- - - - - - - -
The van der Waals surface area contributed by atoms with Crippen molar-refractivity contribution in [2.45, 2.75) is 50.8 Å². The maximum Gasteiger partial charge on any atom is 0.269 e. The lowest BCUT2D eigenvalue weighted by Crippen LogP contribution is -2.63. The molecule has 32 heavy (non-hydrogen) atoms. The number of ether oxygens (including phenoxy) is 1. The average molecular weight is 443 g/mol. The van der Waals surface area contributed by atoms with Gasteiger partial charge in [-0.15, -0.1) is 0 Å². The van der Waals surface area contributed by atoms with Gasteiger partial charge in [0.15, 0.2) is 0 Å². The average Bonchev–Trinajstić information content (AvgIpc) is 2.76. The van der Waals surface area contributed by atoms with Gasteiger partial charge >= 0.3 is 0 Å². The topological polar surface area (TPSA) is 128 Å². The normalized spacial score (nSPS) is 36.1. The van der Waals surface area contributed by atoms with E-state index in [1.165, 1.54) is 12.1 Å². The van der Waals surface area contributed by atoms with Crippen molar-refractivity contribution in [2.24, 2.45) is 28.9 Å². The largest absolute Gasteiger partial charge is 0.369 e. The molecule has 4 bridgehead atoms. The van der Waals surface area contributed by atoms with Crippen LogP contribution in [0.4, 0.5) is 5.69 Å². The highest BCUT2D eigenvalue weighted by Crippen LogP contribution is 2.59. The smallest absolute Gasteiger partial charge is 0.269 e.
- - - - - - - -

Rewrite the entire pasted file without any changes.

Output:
The van der Waals surface area contributed by atoms with Crippen molar-refractivity contribution in [2.45, 2.75) is 50.8 Å². The maximum Gasteiger partial charge on any atom is 0.269 e. The lowest BCUT2D eigenvalue weighted by Crippen LogP contribution is -2.63. The molecule has 32 heavy (non-hydrogen) atoms. The number of ether oxygens (including phenoxy) is 1. The average molecular weight is 443 g/mol. The van der Waals surface area contributed by atoms with Gasteiger partial charge in [-0.15, -0.1) is 0 Å². The van der Waals surface area contributed by atoms with Gasteiger partial charge in [0.15, 0.2) is 0 Å². The average Bonchev–Trinajstić information content (AvgIpc) is 2.76. The van der Waals surface area contributed by atoms with Gasteiger partial charge >= 0.3 is 0 Å². The topological polar surface area (TPSA) is 128 Å². The normalized spacial score (nSPS) is 36.1. The van der Waals surface area contributed by atoms with E-state index in [1.165, 1.54) is 12.1 Å². The van der Waals surface area contributed by atoms with Crippen molar-refractivity contribution in [2.24, 2.45) is 28.9 Å². The largest absolute Gasteiger partial charge is 0.369 e. The molecule has 4 bridgehead atoms. The van der Waals surface area contributed by atoms with Crippen LogP contribution in [0.4, 0.5) is 5.69 Å². The highest BCUT2D eigenvalue weighted by Crippen LogP contribution is 2.59. The smallest absolute Gasteiger partial charge is 0.269 e.